Spurred by an injury to one of their own, military veterans are mobilizing to increase their presence and profile in the Occupy Wall Street movement.
Wednesday on Wall Street, the New York City chapter of Iraq Veterans Against the War and dozens of other uniformed veterans known as "Veterans of the 99%" are expected to mass near Wall Street, where Occupy began Sept. 17.
Although they've been participating in Occupy protests throughout the country, vets say their ranks have been swelling since last week, when former Marine and Iraq War vet Scott Olsen sustained a skull fracture when he was hit by a police projectile at an Occupy Oakland protest. Although still hospitalized, Olsen, 24, is expected to make a full recovery.
"His injury has definitely galvanized veterans,'' says University of Illinois senior Scott Kimball, who served in Iraq as an Army specialist. He'll be helping coordinate today's New York City event, which begins with an 11 a.m. march from Vietnam Veterans Plaza to Liberty Square.
"We're getting calls from veterans across the country who are extremely angry and appalled that someone who served two tours in Iraq got injured as a well-behaved protester,'' says Kimball, 27. "It's rallying vets across the country. We're just seeing the beginning of it."
Interim Oakland Police Chief Howard Jordan has said that the events leading up to Olsen's injury would be investigated as vigorously as a fatal police shooting.
Occupy Wall Street launched as a protest against corporate America's influence on government and the growing income disparity between the nation's rich and poor. Although many protesters have appeared aimless and disorganized, Occupy's central themes have attracted a widening band of followers, as Occupy protests spread to scores of U.S. cities and abroad.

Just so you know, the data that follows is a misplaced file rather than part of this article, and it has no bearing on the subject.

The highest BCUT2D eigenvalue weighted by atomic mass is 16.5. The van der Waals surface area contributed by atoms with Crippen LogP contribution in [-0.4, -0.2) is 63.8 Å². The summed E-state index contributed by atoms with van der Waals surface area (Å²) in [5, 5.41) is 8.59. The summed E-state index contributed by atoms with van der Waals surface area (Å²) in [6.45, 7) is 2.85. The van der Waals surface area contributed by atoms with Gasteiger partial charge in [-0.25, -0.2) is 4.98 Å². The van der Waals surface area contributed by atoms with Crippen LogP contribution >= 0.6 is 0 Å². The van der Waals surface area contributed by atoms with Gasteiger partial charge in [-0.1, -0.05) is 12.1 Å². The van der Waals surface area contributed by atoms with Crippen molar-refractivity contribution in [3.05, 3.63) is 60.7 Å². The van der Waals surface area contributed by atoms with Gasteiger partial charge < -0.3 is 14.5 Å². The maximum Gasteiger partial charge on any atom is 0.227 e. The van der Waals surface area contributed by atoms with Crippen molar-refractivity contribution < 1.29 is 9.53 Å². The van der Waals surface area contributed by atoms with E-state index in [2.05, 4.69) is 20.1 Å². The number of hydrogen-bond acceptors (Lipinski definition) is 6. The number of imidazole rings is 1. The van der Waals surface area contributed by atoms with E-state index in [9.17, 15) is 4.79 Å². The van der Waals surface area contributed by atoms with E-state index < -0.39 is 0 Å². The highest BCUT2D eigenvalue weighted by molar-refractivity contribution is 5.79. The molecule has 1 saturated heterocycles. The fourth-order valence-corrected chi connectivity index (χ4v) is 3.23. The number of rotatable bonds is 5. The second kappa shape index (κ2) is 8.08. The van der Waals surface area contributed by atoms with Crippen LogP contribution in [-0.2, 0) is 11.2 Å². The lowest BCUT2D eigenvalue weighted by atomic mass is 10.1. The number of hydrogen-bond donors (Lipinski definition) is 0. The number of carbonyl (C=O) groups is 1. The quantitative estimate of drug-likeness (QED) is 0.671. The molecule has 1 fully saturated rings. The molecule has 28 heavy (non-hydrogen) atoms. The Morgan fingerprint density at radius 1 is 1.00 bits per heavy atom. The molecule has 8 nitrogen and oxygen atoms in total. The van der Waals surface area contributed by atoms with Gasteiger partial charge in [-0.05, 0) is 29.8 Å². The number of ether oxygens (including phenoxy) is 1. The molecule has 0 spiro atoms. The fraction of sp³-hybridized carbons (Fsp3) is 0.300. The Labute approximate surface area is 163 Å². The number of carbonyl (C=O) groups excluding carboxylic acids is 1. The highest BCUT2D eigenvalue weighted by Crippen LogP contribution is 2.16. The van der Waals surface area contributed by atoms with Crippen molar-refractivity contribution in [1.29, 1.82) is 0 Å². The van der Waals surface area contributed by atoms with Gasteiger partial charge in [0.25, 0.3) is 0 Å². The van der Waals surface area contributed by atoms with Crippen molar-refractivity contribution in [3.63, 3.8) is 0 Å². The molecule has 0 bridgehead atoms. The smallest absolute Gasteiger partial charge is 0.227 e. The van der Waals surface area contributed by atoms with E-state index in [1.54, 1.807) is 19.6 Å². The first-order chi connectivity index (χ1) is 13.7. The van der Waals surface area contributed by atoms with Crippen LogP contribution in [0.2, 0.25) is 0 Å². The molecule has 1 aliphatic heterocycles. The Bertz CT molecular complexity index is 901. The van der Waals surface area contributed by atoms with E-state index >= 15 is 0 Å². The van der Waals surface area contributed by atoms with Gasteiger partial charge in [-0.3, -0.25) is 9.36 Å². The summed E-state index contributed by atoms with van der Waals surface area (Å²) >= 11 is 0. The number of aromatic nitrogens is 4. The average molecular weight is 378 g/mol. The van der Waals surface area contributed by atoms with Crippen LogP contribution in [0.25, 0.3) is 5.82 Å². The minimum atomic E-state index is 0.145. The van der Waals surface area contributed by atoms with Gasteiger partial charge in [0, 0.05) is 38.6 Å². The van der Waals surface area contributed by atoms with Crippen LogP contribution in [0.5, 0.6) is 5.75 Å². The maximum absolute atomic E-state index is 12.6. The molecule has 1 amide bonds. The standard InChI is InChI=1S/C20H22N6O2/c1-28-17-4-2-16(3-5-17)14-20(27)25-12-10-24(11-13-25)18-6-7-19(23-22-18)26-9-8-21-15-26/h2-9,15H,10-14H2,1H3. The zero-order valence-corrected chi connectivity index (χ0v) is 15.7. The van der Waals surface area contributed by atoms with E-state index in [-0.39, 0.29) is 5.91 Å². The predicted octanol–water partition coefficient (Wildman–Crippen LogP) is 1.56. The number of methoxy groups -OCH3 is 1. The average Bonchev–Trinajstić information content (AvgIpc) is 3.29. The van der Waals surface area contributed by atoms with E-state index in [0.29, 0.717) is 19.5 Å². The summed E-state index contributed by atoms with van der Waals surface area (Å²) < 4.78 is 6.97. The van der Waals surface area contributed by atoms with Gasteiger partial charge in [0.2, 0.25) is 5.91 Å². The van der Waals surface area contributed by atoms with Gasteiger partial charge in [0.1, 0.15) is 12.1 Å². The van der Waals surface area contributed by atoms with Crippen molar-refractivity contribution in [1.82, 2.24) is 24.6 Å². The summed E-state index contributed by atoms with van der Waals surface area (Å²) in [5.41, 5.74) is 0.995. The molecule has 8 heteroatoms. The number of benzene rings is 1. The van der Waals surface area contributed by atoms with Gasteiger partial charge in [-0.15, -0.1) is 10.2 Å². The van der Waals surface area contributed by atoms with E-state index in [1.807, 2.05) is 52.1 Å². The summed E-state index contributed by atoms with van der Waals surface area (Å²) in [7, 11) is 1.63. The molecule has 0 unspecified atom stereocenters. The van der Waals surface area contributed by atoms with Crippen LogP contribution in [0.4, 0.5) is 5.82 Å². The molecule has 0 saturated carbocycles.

The movement has been gathering support from labor unions and liberal groups such as MoveOn.org, although support from veterans has been less vocal. Occupy Marines, a Facebook support group that did not respond to calls, has been urging vets and active-duty personnel to show up at demonstrations, but not in military uniforms.
"I'm in it for the long term,'' says 25-year-old former Marine Shawn Riley, who served in Iraq and is a participant in Occupy Chicago. "This is an idea we're going to pass to future generations."
Joe Carter, a retired Army sergeant and head of the national Iraq Veterans Against the War association, expects increasing involvement from both retired and active-duty personnel.
"We're hearing from 80-year-old former Marines,'' says Carter, who served two tours in Iraq. "Scott Olsen was willing to put himself on the line, so a lot more people are willing to take a more visible role."
Carter hopes vets can parlay higher visibility in Occupy protests into heightened awareness of issues key to vets: high jobless rates and issues ranging from declining benefits to lingering physical and mental trauma of war. According to a recent Department of Labor report, unemployment among 18-to-24-year old vets is over 20%, vs. the national unemployment rate of about 9%.